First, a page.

The Courage to Be New

There’s nothing in a caterpillar that tells you that it’s going to be a butterfly.
— R. Buckminster Fuller

When I was writing my book two years ago I asked my friends for advice on how to begin a project and one favorite piece of advice I got from my friend Cheryl was to ‘have the courage to be new.’  This was especially good advice at the time because the project itself wasn’t new at all. I had been working on the book for five years. So when I took some time out to work on it in earnest it would have been easy to stay entrenched in the vision I had, rather than being open to what might emerge.

The courage to be new is like all good advice. You forget it. And then you need to be reminded again. And again. And so I am reminding myself (and you too) this New Year’s Day: Have the courage to be new.

This is also, like all good advice, easier said than done. Which is funny because we do all sorts of things to try and be new--- we try to make change, or we actually make change. We buy new clothes, we seek out new relationships, new jobs, new roles, new experiences. And then we freak out when things feel different.

Old habits don’t just feel familiar, they feel like solidity. They feel like the very thing you can count on. Old habits are the laws of nature that you know. And when you have the courage to be new, often it can feel like you are living in a world with new laws of nature. You can feel wobbly, you can feel uncertain. It can feel like you now live in a world that you can’t predict. In fact, it might be a litmus test of your courage to be new: if you know exactly what is going to happen next, you are probably doing the old habit, probably not in a new place.

How do you have the courage to be new? How do you even head into the ‘new?’ How can you learn to tolerate wings when all you knew were legs?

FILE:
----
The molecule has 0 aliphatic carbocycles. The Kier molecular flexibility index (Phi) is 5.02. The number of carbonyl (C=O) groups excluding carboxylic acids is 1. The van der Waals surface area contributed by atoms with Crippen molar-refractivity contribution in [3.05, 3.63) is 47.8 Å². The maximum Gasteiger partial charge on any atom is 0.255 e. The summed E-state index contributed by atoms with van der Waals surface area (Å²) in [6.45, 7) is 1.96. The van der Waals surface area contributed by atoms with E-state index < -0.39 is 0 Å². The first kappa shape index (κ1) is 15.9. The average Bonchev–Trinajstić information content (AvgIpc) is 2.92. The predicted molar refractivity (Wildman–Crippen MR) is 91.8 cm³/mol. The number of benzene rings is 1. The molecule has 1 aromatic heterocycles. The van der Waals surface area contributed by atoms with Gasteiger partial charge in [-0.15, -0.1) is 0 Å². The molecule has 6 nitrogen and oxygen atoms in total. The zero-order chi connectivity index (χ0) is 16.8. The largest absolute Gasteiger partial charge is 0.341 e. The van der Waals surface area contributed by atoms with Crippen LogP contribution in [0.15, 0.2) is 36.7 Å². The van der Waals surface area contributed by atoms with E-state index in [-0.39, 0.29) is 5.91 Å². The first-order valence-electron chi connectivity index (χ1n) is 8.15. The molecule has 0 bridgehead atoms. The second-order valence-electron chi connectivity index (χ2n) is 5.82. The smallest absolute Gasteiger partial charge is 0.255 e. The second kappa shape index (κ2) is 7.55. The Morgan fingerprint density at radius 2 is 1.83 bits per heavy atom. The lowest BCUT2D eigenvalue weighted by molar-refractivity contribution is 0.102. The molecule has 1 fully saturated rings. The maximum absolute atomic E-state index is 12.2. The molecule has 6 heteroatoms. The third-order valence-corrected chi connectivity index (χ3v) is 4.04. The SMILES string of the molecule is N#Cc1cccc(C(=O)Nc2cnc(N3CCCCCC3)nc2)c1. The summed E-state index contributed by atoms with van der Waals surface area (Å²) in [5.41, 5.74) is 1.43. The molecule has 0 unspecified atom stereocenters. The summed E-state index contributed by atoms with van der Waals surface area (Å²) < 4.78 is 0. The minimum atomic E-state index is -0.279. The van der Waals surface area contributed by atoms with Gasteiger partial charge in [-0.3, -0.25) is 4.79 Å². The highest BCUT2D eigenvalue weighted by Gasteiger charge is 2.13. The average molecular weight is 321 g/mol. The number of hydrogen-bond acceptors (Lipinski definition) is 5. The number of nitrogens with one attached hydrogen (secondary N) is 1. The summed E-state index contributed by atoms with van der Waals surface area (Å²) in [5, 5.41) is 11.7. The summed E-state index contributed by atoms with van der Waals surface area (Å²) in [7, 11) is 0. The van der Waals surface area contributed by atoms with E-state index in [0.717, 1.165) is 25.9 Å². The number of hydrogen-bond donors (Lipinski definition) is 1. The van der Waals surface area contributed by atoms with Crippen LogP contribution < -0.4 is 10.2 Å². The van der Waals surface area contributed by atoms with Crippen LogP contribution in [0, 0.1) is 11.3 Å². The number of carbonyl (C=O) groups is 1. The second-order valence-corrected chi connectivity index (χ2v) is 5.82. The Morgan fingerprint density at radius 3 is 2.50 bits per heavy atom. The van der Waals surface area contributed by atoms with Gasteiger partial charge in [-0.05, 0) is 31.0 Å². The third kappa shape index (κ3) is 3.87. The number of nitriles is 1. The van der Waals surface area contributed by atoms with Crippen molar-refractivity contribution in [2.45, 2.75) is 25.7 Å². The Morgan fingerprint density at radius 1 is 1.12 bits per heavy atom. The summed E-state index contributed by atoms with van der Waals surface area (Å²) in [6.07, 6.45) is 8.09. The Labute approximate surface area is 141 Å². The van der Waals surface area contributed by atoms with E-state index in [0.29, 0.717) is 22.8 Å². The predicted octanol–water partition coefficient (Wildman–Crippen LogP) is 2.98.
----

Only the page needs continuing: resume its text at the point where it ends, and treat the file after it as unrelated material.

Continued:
I think the first step is actually quite simple. It is to remember to have the courage to be new. To remember that ‘new’ is part of the growth process, part of the healing process. Then you need to look out for it—notice when you feel off, feel wobbly, feel uncertain—and then protect space around that. Our ‘new’ needs space and time to get more settled. Our ‘new’ needs to be repeated over and over until it no longer feels new. Our ‘new’ needs to be acknowledged and honored because in order for you to experience new, you had to be brave enough to give up the old habit, give up the old protections. You had to be brave enough to let go of all you knew, and let the new thing grow in you.

And take time to really enjoy it too. When you have the courage to be new, you get moments of surprise, of the unknown. You can catch yourself off guard which can be really, really fun. Most of you have heard of a gratitude journal. As you heal and grow, try tracking the things that feel new. The moments of surprise. Your sudden smiles when something happened you weren’t expecting. Be bold, be brave, be new.

Wishing you a Happy New Year 2016 from Emotional Geographic!